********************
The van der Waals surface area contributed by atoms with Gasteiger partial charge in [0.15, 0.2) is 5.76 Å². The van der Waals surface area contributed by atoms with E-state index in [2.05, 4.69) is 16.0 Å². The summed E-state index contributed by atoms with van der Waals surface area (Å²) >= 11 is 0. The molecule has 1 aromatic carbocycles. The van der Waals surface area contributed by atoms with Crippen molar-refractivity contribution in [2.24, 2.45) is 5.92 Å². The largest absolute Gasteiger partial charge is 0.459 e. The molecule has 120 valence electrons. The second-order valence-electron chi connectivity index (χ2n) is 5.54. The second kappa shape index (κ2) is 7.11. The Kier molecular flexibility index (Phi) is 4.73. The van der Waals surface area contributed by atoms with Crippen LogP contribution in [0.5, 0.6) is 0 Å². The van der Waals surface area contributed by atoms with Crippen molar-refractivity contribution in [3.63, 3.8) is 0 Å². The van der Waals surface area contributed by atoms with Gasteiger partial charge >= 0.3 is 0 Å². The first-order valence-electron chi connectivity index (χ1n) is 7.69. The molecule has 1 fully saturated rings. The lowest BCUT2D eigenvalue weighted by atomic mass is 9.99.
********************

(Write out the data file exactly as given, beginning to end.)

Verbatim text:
The van der Waals surface area contributed by atoms with Gasteiger partial charge in [0.15, 0.2) is 5.76 Å². The van der Waals surface area contributed by atoms with E-state index in [2.05, 4.69) is 16.0 Å². The summed E-state index contributed by atoms with van der Waals surface area (Å²) >= 11 is 0. The molecule has 1 aromatic carbocycles. The van der Waals surface area contributed by atoms with Crippen molar-refractivity contribution in [2.24, 2.45) is 5.92 Å². The largest absolute Gasteiger partial charge is 0.459 e. The molecule has 120 valence electrons. The second-order valence-electron chi connectivity index (χ2n) is 5.54. The second kappa shape index (κ2) is 7.11. The Kier molecular flexibility index (Phi) is 4.73. The van der Waals surface area contributed by atoms with Crippen LogP contribution in [0.5, 0.6) is 0 Å². The van der Waals surface area contributed by atoms with Crippen molar-refractivity contribution in [3.63, 3.8) is 0 Å². The van der Waals surface area contributed by atoms with Gasteiger partial charge >= 0.3 is 0 Å². The first-order valence-electron chi connectivity index (χ1n) is 7.69. The molecule has 1 fully saturated rings. The lowest BCUT2D eigenvalue weighted by atomic mass is 9.99.